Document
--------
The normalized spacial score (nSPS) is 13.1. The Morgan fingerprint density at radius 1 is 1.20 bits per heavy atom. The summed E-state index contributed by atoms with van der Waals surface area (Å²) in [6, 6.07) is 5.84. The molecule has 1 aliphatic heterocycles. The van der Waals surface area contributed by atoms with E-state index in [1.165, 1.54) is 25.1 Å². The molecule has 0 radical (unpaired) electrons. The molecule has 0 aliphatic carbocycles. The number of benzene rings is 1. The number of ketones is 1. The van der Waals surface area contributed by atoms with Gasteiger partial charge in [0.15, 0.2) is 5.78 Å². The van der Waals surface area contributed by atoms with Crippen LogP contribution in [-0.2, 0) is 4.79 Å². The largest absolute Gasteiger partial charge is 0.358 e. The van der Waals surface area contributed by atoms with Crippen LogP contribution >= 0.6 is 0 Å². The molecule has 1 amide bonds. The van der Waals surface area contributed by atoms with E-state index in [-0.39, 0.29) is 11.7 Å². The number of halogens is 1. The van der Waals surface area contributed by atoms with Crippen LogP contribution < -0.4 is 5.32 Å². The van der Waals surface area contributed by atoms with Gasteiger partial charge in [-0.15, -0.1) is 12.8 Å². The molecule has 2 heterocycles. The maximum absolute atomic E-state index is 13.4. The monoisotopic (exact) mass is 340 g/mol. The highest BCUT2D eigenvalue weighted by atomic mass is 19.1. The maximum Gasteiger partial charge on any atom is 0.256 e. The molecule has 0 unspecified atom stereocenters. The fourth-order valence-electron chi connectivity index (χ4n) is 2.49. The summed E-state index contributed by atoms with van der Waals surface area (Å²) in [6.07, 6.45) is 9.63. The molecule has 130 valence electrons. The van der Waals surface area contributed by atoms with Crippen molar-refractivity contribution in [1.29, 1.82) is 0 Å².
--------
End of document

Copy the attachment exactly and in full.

The normalized spacial score (nSPS) is 13.1. The Morgan fingerprint density at radius 1 is 1.20 bits per heavy atom. The summed E-state index contributed by atoms with van der Waals surface area (Å²) in [6, 6.07) is 5.84. The molecule has 1 aliphatic heterocycles. The van der Waals surface area contributed by atoms with E-state index in [1.165, 1.54) is 25.1 Å². The molecule has 0 radical (unpaired) electrons. The molecule has 0 aliphatic carbocycles. The number of benzene rings is 1. The number of ketones is 1. The van der Waals surface area contributed by atoms with Gasteiger partial charge in [0.15, 0.2) is 5.78 Å². The van der Waals surface area contributed by atoms with Crippen LogP contribution in [-0.2, 0) is 4.79 Å². The largest absolute Gasteiger partial charge is 0.358 e. The van der Waals surface area contributed by atoms with Crippen LogP contribution >= 0.6 is 0 Å². The molecule has 1 amide bonds. The van der Waals surface area contributed by atoms with E-state index in [-0.39, 0.29) is 11.7 Å². The number of halogens is 1. The van der Waals surface area contributed by atoms with Crippen LogP contribution < -0.4 is 5.32 Å². The van der Waals surface area contributed by atoms with Gasteiger partial charge in [-0.15, -0.1) is 12.8 Å². The molecule has 2 heterocycles. The maximum absolute atomic E-state index is 13.4. The monoisotopic (exact) mass is 340 g/mol. The highest BCUT2D eigenvalue weighted by atomic mass is 19.1. The maximum Gasteiger partial charge on any atom is 0.256 e. The molecule has 0 unspecified atom stereocenters. The fourth-order valence-electron chi connectivity index (χ4n) is 2.49. The summed E-state index contributed by atoms with van der Waals surface area (Å²) in [6.07, 6.45) is 9.63. The molecule has 130 valence electrons. The van der Waals surface area contributed by atoms with Crippen molar-refractivity contribution in [1.29, 1.82) is 0 Å².